Both the illuminated heading and the 13 illustrations of the AKM283 are similar to those from surviving decorated manuscripts from the late 13th century attributed to the area covering Mesopotamia, northern Iraq, and southeastern Anatolia. Stylistic characteristics—such as their approach to figural representation, treatment of landscape elements, and frameless positioning of those features against a blank background directly on the page—adhere to the shared medieval pictorial repertoire of the region. Manuscripts with illustrations sharing the same idiom are found in various collections in the world. [15] The most significant one is a copy of the Marzubannama of Sa‘d al-Din al Varavini preserved in Istanbul (Archaeology Museum Library ms. 216) with a colophon (fol. 48) dated 10 Ramadan 698 (May 1299) specifying that it was completed “in the eastern district of Baghdad.”[16]

 

The illustrations of the manuscript are generic representations; indeed, eight depict a pair of male figures in conversation. Some connection to the text can, however, be found in several illustrations: for example, in the depictions of Iskandar, who is represented as an enthroned ruler (fol. 19r); of Hippocrates taking the pulse of a patient (fol. 23v); of the two woodcutters (fol. 30r) and the bare-headed Diogenes casually reclining (fol. 31v); of a sword-bearing man behind the philosopher who had taken a vow of silence (fol. 38v), and of the boat representing the hazards of the sea or life in general (fol. 41v).

 

A connection between text and illustration also occurs in folio 3v. Here, the text refers to a maxim attributed to Aristotle about an educated mind resembling a tree in fruit. The illustration shows a bearded Aristotle in a blue hooded cloak labelled as “surat-i Aristatalis.” His companion is a youthful student. The background has a dish of fruit and a vase of flowers set between them.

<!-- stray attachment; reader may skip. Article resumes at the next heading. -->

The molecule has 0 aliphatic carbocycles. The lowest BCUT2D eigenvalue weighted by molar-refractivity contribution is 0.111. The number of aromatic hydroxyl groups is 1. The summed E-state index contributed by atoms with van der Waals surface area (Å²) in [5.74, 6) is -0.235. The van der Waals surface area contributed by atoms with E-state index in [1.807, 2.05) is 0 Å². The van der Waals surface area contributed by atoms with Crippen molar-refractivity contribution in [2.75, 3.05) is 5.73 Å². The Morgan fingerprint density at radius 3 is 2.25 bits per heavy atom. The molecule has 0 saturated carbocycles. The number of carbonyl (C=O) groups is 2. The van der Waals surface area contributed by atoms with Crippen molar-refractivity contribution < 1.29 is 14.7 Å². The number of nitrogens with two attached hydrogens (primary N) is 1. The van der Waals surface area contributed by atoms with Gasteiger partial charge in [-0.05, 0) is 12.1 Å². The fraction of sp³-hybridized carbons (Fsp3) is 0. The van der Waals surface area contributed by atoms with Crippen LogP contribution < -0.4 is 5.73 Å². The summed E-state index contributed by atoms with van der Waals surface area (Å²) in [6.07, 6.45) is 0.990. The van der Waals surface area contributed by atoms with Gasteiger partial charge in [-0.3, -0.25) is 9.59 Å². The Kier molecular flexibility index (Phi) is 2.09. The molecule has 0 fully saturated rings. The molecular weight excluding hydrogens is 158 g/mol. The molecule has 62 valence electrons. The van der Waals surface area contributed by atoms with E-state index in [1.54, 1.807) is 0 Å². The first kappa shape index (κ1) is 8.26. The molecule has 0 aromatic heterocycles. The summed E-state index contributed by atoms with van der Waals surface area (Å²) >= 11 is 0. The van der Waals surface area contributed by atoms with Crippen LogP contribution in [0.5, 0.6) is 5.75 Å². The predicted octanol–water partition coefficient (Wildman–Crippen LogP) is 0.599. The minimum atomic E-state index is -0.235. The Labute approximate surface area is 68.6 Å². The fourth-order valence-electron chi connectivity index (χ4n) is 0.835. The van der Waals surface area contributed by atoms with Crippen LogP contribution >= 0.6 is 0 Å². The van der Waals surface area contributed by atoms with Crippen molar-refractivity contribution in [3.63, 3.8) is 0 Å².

— Lale Uluç


Notes
[1] AKM283, colophon: “Katabahu Yaqut al-Musta‘simi” (Yaqut al-Musta‘simi wrote it); the signature of the artist: “Sawwarahu Mahmud b. Abi al-Mahasin al-Qashi hamidan Allahu ta‘ala ‘ala ni‘mihi wa musalliyan ‘ala nabiyyihi Muhammadin wa al-tahirin” (Mahmud b. Abi al-Mahasin al-Qashi illustrated it with thanks to God and with blessings to his prophet Muhammad and the pious ones).
[2] AKM283 has 46 folios (20.6 cm x 15 cm) written in 8 lines of naskh (11.9 cm x 8.9 cm) per page within gold and blue ruled frames (12.6 cm x 9.5 cm). 
[3] The brown leather binding of the manuscript is not original. Its outer covers were produced in the Islamic world, however, and most probably in the Ottoman lands. Its gilded and sunk central oval medallion with endpieces above and below named salbek appears to be Ottoman and can be stylistically attributed to some time between the 16th and the 18th century. Its doublures are covered by plain paper. F. Çağman explains that the central medallions on Ottoman bindings became oval during the 16th century; see Filiz Çağman, “L’Art de la Reliure,” Soliman le Magnifique, exhibition catalogue, 15 February – 14 May 1990, Galleries Nationales du Grand Palais (Paris: Ministère des Affaires Etrangères, 1990), 314–5.